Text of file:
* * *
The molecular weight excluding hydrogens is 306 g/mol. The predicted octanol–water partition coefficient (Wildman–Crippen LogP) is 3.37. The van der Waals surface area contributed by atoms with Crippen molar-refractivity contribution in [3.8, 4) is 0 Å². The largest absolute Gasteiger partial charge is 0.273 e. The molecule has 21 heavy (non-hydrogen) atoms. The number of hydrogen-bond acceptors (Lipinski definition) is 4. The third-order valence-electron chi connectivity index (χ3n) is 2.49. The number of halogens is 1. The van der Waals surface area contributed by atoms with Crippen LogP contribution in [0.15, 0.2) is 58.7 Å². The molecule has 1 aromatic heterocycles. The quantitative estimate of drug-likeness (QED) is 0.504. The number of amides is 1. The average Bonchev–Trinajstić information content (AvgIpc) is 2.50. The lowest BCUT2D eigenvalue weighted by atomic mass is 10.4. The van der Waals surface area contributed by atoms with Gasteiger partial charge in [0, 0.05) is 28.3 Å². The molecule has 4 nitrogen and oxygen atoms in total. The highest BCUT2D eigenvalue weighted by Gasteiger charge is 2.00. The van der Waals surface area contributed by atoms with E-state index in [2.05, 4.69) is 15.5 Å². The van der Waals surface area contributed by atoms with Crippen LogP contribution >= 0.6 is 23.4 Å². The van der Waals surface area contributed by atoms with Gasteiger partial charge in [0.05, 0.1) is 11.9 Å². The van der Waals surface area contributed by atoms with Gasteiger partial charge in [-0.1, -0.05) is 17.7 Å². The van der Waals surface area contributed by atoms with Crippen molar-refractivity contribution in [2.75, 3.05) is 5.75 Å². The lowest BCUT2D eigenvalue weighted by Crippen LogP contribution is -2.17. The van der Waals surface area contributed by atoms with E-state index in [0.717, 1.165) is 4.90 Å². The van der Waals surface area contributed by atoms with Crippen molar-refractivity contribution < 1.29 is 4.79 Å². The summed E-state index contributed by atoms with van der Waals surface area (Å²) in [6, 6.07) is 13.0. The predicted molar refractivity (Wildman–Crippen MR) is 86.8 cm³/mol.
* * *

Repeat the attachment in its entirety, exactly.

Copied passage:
The molecular weight excluding hydrogens is 306 g/mol. The predicted octanol–water partition coefficient (Wildman–Crippen LogP) is 3.37. The van der Waals surface area contributed by atoms with Crippen molar-refractivity contribution in [3.8, 4) is 0 Å². The largest absolute Gasteiger partial charge is 0.273 e. The molecule has 21 heavy (non-hydrogen) atoms. The number of hydrogen-bond acceptors (Lipinski definition) is 4. The third-order valence-electron chi connectivity index (χ3n) is 2.49. The number of halogens is 1. The van der Waals surface area contributed by atoms with Crippen LogP contribution in [0.15, 0.2) is 58.7 Å². The molecule has 1 aromatic heterocycles. The quantitative estimate of drug-likeness (QED) is 0.504. The number of amides is 1. The average Bonchev–Trinajstić information content (AvgIpc) is 2.50. The lowest BCUT2D eigenvalue weighted by atomic mass is 10.4. The van der Waals surface area contributed by atoms with Gasteiger partial charge in [0, 0.05) is 28.3 Å². The molecule has 4 nitrogen and oxygen atoms in total. The highest BCUT2D eigenvalue weighted by Gasteiger charge is 2.00. The van der Waals surface area contributed by atoms with E-state index in [2.05, 4.69) is 15.5 Å². The van der Waals surface area contributed by atoms with Crippen LogP contribution >= 0.6 is 23.4 Å². The van der Waals surface area contributed by atoms with Gasteiger partial charge in [0.05, 0.1) is 11.9 Å². The van der Waals surface area contributed by atoms with Gasteiger partial charge in [-0.1, -0.05) is 17.7 Å². The van der Waals surface area contributed by atoms with Crippen molar-refractivity contribution in [2.75, 3.05) is 5.75 Å². The lowest BCUT2D eigenvalue weighted by Crippen LogP contribution is -2.17. The van der Waals surface area contributed by atoms with E-state index in [0.717, 1.165) is 4.90 Å². The van der Waals surface area contributed by atoms with Crippen molar-refractivity contribution < 1.29 is 4.79 Å². The summed E-state index contributed by atoms with van der Waals surface area (Å²) in [6, 6.07) is 13.0. The predicted molar refractivity (Wildman–Crippen MR) is 86.8 cm³/mol.